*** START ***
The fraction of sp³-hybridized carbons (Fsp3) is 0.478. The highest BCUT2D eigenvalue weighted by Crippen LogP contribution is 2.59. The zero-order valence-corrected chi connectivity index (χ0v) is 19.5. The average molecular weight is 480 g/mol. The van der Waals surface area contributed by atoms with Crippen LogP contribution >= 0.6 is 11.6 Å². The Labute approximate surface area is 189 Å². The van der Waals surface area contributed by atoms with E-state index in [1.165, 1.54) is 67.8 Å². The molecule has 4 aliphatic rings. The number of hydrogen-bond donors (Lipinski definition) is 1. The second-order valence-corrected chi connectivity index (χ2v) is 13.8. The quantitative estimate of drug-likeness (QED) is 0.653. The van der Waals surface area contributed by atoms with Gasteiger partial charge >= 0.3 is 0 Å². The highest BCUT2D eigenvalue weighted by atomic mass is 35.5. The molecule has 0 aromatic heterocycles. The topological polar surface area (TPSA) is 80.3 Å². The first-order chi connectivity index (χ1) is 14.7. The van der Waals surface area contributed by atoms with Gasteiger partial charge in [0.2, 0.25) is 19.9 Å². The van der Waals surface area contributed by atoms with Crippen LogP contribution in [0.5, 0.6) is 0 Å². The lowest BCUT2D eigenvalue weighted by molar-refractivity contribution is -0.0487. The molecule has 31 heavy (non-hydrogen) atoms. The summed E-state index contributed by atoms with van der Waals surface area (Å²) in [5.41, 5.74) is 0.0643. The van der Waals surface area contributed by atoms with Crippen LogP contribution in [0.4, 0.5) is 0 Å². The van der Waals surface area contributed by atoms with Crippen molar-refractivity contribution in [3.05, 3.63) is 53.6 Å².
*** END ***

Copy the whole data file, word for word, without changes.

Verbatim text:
The fraction of sp³-hybridized carbons (Fsp3) is 0.478. The highest BCUT2D eigenvalue weighted by Crippen LogP contribution is 2.59. The zero-order valence-corrected chi connectivity index (χ0v) is 19.5. The average molecular weight is 480 g/mol. The van der Waals surface area contributed by atoms with Crippen LogP contribution >= 0.6 is 11.6 Å². The Labute approximate surface area is 189 Å². The van der Waals surface area contributed by atoms with E-state index in [1.165, 1.54) is 67.8 Å². The molecule has 4 aliphatic rings. The number of hydrogen-bond donors (Lipinski definition) is 1. The second-order valence-corrected chi connectivity index (χ2v) is 13.8. The quantitative estimate of drug-likeness (QED) is 0.653. The van der Waals surface area contributed by atoms with Gasteiger partial charge >= 0.3 is 0 Å². The highest BCUT2D eigenvalue weighted by atomic mass is 35.5. The molecule has 0 aromatic heterocycles. The topological polar surface area (TPSA) is 80.3 Å². The first-order chi connectivity index (χ1) is 14.7. The van der Waals surface area contributed by atoms with Gasteiger partial charge in [0.2, 0.25) is 19.9 Å². The van der Waals surface area contributed by atoms with Crippen LogP contribution in [0.5, 0.6) is 0 Å². The lowest BCUT2D eigenvalue weighted by molar-refractivity contribution is -0.0487. The molecule has 31 heavy (non-hydrogen) atoms. The summed E-state index contributed by atoms with van der Waals surface area (Å²) in [5.41, 5.74) is 0.0643. The van der Waals surface area contributed by atoms with Crippen LogP contribution in [0.4, 0.5) is 0 Å². The van der Waals surface area contributed by atoms with Crippen molar-refractivity contribution in [3.05, 3.63) is 53.6 Å².